Pep Guardiola "trusts" Manchester City as they again defended themselves from accusations they have tried to cheat European football's Financial Fair Play rules.
Last week, German magazine Der Spiegel published a story which claimed the Premier League leaders struck a secret deal with European football's governing body UEFA in 2014 to avoid a potential Champions League ban for breaching FFP regulations.
City said at the time the original magazine article was published that they would not be commenting and that the attempt to damage their reputation was "organised and clear".
— Manchester City (@ManCity) November 6, 2018
On Monday, Der Spiegel published a new article on what it alleges are City's attempts to deceive UEFA by channelling millions of pounds of their owner Sheikh Mansour's immense wealth into the club via their Abu Dhabi-based sponsors.
LaLiga, the Spanish top flight, has said that if UEFA does not act, it will "launch a complaint with EU competition authorities" and said it could not rule out calling for an investigation.
Leading sports lawyer Gregory Ioannidis said an investigation was needed, adding to Press Association Sport: "My view is that it has to be done by external independent bodies and preferably with the assistance of state authorities and law enforcement agencies.
"If the allegations are proven, other clubs will be entitled to commence action, but such action will create a huge administrative burden for governing bodies.
"Clubs subscribe and accept the regulatory frameworks of governing bodies on the premise that there will be equal treatment among them, as well as purposeful application of rules and sanctions."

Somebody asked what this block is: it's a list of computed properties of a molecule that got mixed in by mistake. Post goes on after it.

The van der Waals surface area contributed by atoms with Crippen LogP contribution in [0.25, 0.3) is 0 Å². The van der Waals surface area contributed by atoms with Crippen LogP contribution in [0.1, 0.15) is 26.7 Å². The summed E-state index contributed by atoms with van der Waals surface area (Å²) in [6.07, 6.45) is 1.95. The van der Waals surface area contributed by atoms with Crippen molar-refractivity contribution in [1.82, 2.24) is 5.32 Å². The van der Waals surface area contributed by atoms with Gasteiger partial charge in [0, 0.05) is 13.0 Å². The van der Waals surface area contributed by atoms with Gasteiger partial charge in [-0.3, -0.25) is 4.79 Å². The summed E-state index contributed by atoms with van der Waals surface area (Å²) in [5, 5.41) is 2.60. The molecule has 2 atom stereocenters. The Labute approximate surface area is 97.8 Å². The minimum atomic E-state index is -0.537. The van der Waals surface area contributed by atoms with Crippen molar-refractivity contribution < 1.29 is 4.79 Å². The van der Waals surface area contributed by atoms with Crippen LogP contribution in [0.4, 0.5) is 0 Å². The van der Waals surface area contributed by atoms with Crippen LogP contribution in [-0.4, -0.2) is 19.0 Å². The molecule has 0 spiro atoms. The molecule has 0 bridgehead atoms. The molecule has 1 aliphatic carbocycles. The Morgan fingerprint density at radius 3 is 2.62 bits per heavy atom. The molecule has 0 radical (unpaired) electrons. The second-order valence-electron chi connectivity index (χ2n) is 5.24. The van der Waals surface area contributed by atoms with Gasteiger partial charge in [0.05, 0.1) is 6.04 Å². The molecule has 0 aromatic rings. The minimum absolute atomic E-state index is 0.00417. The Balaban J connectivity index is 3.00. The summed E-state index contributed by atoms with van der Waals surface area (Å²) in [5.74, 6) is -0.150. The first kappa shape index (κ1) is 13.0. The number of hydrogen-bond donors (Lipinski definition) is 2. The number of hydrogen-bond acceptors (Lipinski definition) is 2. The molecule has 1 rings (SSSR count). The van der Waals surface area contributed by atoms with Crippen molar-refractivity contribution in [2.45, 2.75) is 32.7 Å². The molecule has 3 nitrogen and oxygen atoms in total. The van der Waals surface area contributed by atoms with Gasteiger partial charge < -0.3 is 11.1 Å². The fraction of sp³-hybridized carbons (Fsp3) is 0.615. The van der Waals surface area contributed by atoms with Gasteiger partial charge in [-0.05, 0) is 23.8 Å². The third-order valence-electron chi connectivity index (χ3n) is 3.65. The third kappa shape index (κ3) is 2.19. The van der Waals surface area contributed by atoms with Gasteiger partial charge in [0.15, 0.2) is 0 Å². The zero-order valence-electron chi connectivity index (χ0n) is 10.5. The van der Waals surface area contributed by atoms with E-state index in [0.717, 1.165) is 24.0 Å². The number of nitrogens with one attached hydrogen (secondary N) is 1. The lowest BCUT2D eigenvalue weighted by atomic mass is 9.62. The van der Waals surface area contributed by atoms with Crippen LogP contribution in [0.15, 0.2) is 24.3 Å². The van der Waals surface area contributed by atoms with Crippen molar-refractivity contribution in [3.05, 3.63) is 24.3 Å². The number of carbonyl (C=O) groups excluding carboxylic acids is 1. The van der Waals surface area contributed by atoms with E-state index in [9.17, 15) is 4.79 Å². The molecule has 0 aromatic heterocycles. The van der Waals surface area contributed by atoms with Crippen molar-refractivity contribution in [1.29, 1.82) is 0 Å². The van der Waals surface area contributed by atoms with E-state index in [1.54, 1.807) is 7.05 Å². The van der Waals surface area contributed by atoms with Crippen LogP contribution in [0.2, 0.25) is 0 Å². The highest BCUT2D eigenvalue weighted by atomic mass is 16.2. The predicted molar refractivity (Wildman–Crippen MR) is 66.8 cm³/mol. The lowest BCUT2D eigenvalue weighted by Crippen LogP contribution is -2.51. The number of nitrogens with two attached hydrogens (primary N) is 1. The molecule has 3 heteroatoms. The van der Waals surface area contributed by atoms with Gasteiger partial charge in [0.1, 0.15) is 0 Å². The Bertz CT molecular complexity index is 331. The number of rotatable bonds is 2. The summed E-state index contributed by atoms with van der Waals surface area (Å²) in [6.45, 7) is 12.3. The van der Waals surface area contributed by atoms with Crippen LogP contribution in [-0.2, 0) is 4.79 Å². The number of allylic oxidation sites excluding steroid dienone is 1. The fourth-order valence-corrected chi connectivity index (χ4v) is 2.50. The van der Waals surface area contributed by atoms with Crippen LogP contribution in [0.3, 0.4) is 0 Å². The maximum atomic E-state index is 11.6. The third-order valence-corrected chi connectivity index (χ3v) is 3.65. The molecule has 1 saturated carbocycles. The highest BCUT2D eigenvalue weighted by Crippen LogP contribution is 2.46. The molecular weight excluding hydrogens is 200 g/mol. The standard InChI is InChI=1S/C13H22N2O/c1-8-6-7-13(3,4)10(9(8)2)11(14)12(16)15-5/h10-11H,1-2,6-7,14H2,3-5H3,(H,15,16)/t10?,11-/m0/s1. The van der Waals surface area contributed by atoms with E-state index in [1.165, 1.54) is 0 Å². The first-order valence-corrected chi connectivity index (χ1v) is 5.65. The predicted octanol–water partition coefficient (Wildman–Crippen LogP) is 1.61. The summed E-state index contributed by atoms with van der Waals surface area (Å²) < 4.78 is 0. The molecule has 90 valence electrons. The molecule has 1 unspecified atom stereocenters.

City manager Guardiola was asked about the claims at a press conference to preview Wednesday's Champions League clash with Shakhtar Donetsk, and said: "The club has made a statement on Friday about what happened, stolen emails. Of course I trust the club, what they have done.
"Of course we want to follow the rules. UEFA, FIFA and the Premier League, they do what they have to do. Believe me, I'm completely honest, I don't know what happened, I'm a manager, focused on the pitch, the locker room.
"I am a manager. I'm completely out of how we handle this situation. I'm part of the club, I support the club. We want to do what we have to do in terms of the rules."
Guardiola added that City "have to live with" suggestions they have bought their success, but that he considered that view "completely wrong".
Manchester United boss Jose Mourinho said he had "thoughts" on the allegations against City, but would be keeping them to himself.
Speaking ahead of his side's Champions League clash with Juventus, Mourinho told a press conference: "The storm is outside, it's raining a lot. We feel at home."
He added: "I have thoughts from a few years ago, but I keep the thoughts to myself."
Citing emails between City bosses that it claims to have obtained, Der Spiegel alleges that Sheikh Mansour, a senior member of Abu Dhabi's royal family, has been topping up City's already lucrative sponsorship deals with Emirati companies with his own money – which if true would be a clear breach of FFP's rules against "related parties" pumping cash into clubs.
The second part of Der Spiegel's series was released on Tuesday and alleged that City set up a project group to circumvent FFP rules. City responded to Der Spiegel's latest report by reissuing the statement they first released last week.
The European Club Association said it had "full trust" in UEFA to hold clubs to account.
ECA spokesman David Frommer told Press Association Sport: "ECA has been fully engaged alongside UEFA in elaborating the rules of FFP since 2010. This was further witnessed earlier this year following the adoption of FFP 2.0.
"ECA continues to support wholeheartedly these rules which have led to aggregate losses of clubs across Europe falling dramatically over the last few years and has full trust in UEFA's organs of control in holding clubs to account."
UEFA said it "cannot comment on specific cases due to confidentiality obligations" but the governing body is certain to come under pressure in the coming weeks to reopen its FFP investigation into City's finances.